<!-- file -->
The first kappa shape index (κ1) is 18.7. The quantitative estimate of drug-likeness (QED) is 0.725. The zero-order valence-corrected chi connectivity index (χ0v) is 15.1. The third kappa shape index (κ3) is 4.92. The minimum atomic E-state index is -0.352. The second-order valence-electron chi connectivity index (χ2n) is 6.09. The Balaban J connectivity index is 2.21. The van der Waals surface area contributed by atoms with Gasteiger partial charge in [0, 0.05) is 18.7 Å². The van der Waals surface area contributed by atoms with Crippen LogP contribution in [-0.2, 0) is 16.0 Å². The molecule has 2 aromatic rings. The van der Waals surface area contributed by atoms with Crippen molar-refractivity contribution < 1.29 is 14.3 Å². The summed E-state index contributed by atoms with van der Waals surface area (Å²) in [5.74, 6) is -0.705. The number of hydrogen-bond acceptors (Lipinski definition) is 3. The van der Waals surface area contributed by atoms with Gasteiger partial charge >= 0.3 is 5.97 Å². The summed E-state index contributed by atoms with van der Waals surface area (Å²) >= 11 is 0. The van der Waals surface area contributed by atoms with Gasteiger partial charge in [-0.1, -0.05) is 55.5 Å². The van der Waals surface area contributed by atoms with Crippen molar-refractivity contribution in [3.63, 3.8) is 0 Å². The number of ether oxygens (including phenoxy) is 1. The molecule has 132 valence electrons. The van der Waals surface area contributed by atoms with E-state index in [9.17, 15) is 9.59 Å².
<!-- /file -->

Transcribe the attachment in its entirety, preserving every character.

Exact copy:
The first kappa shape index (κ1) is 18.7. The quantitative estimate of drug-likeness (QED) is 0.725. The zero-order valence-corrected chi connectivity index (χ0v) is 15.1. The third kappa shape index (κ3) is 4.92. The minimum atomic E-state index is -0.352. The second-order valence-electron chi connectivity index (χ2n) is 6.09. The Balaban J connectivity index is 2.21. The van der Waals surface area contributed by atoms with Gasteiger partial charge in [0, 0.05) is 18.7 Å². The van der Waals surface area contributed by atoms with Crippen LogP contribution in [-0.2, 0) is 16.0 Å². The molecule has 2 aromatic rings. The van der Waals surface area contributed by atoms with Crippen molar-refractivity contribution < 1.29 is 14.3 Å². The summed E-state index contributed by atoms with van der Waals surface area (Å²) in [5.74, 6) is -0.705. The number of hydrogen-bond acceptors (Lipinski definition) is 3. The van der Waals surface area contributed by atoms with Gasteiger partial charge >= 0.3 is 5.97 Å². The summed E-state index contributed by atoms with van der Waals surface area (Å²) >= 11 is 0. The van der Waals surface area contributed by atoms with Gasteiger partial charge in [-0.1, -0.05) is 55.5 Å². The van der Waals surface area contributed by atoms with Crippen molar-refractivity contribution in [3.63, 3.8) is 0 Å². The number of ether oxygens (including phenoxy) is 1. The molecule has 132 valence electrons. The van der Waals surface area contributed by atoms with E-state index in [9.17, 15) is 9.59 Å².